The Architecture of Computer Hardware and Systems Software

Chapter 3 Notes

Data Formats

There are only four types of data:

To use a computer to process all four of these data types, we must have a way of representing all four of these data types in binary. Chapter 2 discussed how to represent numbers in binary. So, if we only had a way of converting non-numeric data types (characters, sound, and pictures) into numbers, we would have a way of representing any data type on a computer. This is what we are going to do.




I have nothing to add.



Assume that you want to design a coding system for representing characters with numbers. All you have to do is decide on:

         Which characters you want to represent

         Which numbers stand for which characters.

How do you decide which characters to represent? If you're working in an English-speaking country, that's easy. Just look at a keyboard: A..Z, a..z, 0..9, punctuation, special chars, blank.

A possible coding scheme is: A=1, B=2, C=3, etc. This is only one of many possible coding schemes. The code you use doesn't matter. But it would make everyone's life simpler if everyone agreed on the same code. Such a standard code is the ASCII code. ASCII is a 7-bit code. A byte is 8 bits -- just big enough to hold the ASCII code for a single character (with a single bit left over), and that's what is done -- a byte is used to hold a single character (the leftmost bit is set to 0). So byte and character are pretty much interchangeable terms.

There are two other codes you should be aware of: EBCDIC (a code used only on IBM mainframes, an 8-bit code; and Unicode. The ASCII code is a subset of Unicode called the "Latin" code (see the first item on the Unicode link). Unicode is a universal coding system. It is a 16-bit code (this means that 65,536 different characters can be represented) that provides a code for every character in every major language in the world. With the World-Wide Web suddenly making all computer applications world-wide applications, you will be seeing a great deal of Unicode in the future. Java, a relatively new (since 1995) computer programming language that is used for web applications, uses Unicode for representing all character data.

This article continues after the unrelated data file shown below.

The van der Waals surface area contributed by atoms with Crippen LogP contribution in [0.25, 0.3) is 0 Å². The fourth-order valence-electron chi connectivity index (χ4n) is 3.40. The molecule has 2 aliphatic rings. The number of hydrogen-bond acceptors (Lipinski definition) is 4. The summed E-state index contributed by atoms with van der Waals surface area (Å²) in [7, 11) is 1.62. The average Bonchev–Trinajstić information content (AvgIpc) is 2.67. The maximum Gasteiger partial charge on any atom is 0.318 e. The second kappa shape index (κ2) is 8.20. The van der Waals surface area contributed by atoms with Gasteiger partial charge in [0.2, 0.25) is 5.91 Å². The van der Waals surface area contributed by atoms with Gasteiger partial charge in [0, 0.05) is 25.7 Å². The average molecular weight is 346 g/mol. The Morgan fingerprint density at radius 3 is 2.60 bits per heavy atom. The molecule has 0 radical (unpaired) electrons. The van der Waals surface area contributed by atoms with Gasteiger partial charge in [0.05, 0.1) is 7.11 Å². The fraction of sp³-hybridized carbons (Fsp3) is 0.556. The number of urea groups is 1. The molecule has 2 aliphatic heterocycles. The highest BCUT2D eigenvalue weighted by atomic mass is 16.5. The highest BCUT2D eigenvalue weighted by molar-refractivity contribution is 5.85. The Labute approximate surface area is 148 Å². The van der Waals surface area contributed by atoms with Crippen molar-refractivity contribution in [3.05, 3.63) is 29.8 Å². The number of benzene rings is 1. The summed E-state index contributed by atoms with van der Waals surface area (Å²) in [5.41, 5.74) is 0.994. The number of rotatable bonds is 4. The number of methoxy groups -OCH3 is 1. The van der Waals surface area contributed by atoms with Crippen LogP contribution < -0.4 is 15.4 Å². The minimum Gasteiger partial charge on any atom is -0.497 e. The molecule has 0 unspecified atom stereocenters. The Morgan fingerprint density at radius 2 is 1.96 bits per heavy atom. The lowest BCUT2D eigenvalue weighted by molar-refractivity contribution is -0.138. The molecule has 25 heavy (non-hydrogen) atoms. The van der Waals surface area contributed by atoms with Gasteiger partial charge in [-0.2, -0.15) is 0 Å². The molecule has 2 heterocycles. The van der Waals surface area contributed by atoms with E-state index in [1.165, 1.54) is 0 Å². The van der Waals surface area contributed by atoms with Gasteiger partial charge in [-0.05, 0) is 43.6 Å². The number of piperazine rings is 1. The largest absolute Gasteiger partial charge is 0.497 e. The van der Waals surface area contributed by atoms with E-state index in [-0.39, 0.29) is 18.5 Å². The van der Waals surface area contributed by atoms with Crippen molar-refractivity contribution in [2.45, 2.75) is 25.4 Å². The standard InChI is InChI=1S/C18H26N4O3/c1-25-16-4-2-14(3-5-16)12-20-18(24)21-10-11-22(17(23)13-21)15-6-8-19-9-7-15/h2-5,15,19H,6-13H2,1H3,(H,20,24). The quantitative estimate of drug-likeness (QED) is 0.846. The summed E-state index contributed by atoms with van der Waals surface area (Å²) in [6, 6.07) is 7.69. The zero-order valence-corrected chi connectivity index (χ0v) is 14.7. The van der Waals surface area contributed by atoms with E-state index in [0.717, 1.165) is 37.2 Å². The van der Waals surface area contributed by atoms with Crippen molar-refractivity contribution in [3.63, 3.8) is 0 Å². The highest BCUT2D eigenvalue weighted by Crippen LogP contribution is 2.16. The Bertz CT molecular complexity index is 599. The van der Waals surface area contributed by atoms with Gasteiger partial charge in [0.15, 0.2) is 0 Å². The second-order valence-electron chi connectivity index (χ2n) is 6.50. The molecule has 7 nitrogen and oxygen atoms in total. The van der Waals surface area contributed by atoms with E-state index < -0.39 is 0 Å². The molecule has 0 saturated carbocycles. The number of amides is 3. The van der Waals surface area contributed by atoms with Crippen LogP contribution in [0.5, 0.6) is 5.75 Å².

Note that "A" < "B" < "C", etc, and "a" < "b" < "c", etc. This makes it easy to do sorting of characters, provided that the characters are all upper case or all lower case.

Note that all upper-case letters are considered less than all lower-case letters. This causes problems when sorting data where the letters are mixed case. Sorting based on the ASCII code would end up with all of the words beginning with upper-case letters coming before all words that begin with lower-case letters.

Note that the first 32 characters (corresponding to the numbers 0-31) and the last character (DEL -- corresponding to the number 127) are not printable characters, but are control characters. Control characters, when sent to an output device (a printer or monitor) do not cause a character to be printed, but cause an action to take place, such as ringing a bell (character 7 -- "bell"), or moving the cursor to the beginning of a line (character 13 -- "carriage return"), or moving to the beginning of a new page (character 12 -- "form feed").



Keyboard. Keyboards do not generate ASCII codes directly. Instead, they generate what are called "scan codes". Each key on the keyboard is assigned a number (usually it's as simple as starting in the upper left of the keyboard with key #1 and assigning numbers in sequence from left to right, top to bottom). When the key is pressed, the number is generated, and when the key is released, another number is generated (the original number plus 128). Note that this method treats all keys the same -- even the shift, alt, and control keys. Note also that by generating a scan code both when a key is pressed and when it is released, it can be determined whether one key is being held down (like shift, alt, or control) while another is being pressed.